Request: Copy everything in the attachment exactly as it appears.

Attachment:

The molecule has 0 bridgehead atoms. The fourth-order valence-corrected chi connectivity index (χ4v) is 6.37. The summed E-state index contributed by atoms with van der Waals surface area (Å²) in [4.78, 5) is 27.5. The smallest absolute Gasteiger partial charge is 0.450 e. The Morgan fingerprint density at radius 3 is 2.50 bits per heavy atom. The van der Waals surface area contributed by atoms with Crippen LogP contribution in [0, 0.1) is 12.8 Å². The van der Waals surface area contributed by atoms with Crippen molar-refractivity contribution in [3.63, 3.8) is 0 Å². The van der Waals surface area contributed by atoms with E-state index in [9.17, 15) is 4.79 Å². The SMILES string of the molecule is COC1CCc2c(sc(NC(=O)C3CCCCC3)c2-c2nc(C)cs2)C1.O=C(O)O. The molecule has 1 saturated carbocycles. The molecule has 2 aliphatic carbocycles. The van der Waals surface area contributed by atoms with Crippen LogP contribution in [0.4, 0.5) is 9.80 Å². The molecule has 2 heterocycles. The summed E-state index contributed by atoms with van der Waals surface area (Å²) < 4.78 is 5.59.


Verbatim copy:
The molecule has 0 bridgehead atoms. The fourth-order valence-corrected chi connectivity index (χ4v) is 6.37. The summed E-state index contributed by atoms with van der Waals surface area (Å²) in [4.78, 5) is 27.5. The smallest absolute Gasteiger partial charge is 0.450 e. The Morgan fingerprint density at radius 3 is 2.50 bits per heavy atom. The van der Waals surface area contributed by atoms with Crippen LogP contribution in [0, 0.1) is 12.8 Å². The van der Waals surface area contributed by atoms with Crippen molar-refractivity contribution in [3.63, 3.8) is 0 Å². The van der Waals surface area contributed by atoms with E-state index in [9.17, 15) is 4.79 Å². The SMILES string of the molecule is COC1CCc2c(sc(NC(=O)C3CCCCC3)c2-c2nc(C)cs2)C1.O=C(O)O. The molecule has 1 saturated carbocycles. The molecule has 2 aliphatic carbocycles. The van der Waals surface area contributed by atoms with Crippen LogP contribution in [0.4, 0.5) is 9.80 Å². The molecule has 2 heterocycles. The summed E-state index contributed by atoms with van der Waals surface area (Å²) < 4.78 is 5.59.